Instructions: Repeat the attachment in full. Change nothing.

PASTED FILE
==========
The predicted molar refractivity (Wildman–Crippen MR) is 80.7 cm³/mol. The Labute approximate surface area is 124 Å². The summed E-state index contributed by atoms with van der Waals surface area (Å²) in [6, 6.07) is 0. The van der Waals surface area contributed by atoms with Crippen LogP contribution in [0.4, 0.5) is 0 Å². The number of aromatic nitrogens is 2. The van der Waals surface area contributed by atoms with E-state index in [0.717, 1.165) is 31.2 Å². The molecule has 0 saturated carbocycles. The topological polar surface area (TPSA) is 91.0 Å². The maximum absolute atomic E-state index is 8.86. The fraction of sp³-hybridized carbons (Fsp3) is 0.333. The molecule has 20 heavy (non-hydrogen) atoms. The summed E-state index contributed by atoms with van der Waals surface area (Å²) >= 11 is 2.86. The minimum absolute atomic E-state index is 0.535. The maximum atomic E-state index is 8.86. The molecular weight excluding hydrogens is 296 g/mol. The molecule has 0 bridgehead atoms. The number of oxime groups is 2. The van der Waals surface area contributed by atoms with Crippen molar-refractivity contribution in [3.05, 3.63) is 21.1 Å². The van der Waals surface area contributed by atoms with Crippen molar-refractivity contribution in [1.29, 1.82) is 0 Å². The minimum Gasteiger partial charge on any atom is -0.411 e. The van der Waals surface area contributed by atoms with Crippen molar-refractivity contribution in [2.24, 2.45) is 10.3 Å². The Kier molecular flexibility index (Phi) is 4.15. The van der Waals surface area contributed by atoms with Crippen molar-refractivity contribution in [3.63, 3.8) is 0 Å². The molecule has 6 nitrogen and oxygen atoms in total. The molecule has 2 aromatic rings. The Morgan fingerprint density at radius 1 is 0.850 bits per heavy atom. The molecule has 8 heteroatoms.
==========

The predicted molar refractivity (Wildman–Crippen MR) is 80.7 cm³/mol. The Labute approximate surface area is 124 Å². The summed E-state index contributed by atoms with van der Waals surface area (Å²) in [6, 6.07) is 0. The van der Waals surface area contributed by atoms with Crippen LogP contribution in [0.4, 0.5) is 0 Å². The number of aromatic nitrogens is 2. The van der Waals surface area contributed by atoms with E-state index in [0.717, 1.165) is 31.2 Å². The molecule has 0 saturated carbocycles. The topological polar surface area (TPSA) is 91.0 Å². The maximum absolute atomic E-state index is 8.86. The fraction of sp³-hybridized carbons (Fsp3) is 0.333. The molecule has 20 heavy (non-hydrogen) atoms. The summed E-state index contributed by atoms with van der Waals surface area (Å²) >= 11 is 2.86. The minimum absolute atomic E-state index is 0.535. The maximum atomic E-state index is 8.86. The molecular weight excluding hydrogens is 296 g/mol. The molecule has 0 bridgehead atoms. The number of oxime groups is 2. The van der Waals surface area contributed by atoms with Crippen molar-refractivity contribution in [3.05, 3.63) is 21.1 Å². The van der Waals surface area contributed by atoms with Crippen molar-refractivity contribution in [1.29, 1.82) is 0 Å². The minimum Gasteiger partial charge on any atom is -0.411 e. The van der Waals surface area contributed by atoms with Crippen molar-refractivity contribution in [2.24, 2.45) is 10.3 Å². The Kier molecular flexibility index (Phi) is 4.15. The van der Waals surface area contributed by atoms with Crippen molar-refractivity contribution in [3.63, 3.8) is 0 Å². The molecule has 6 nitrogen and oxygen atoms in total. The molecule has 2 aromatic rings. The Morgan fingerprint density at radius 1 is 0.850 bits per heavy atom. The molecule has 8 heteroatoms.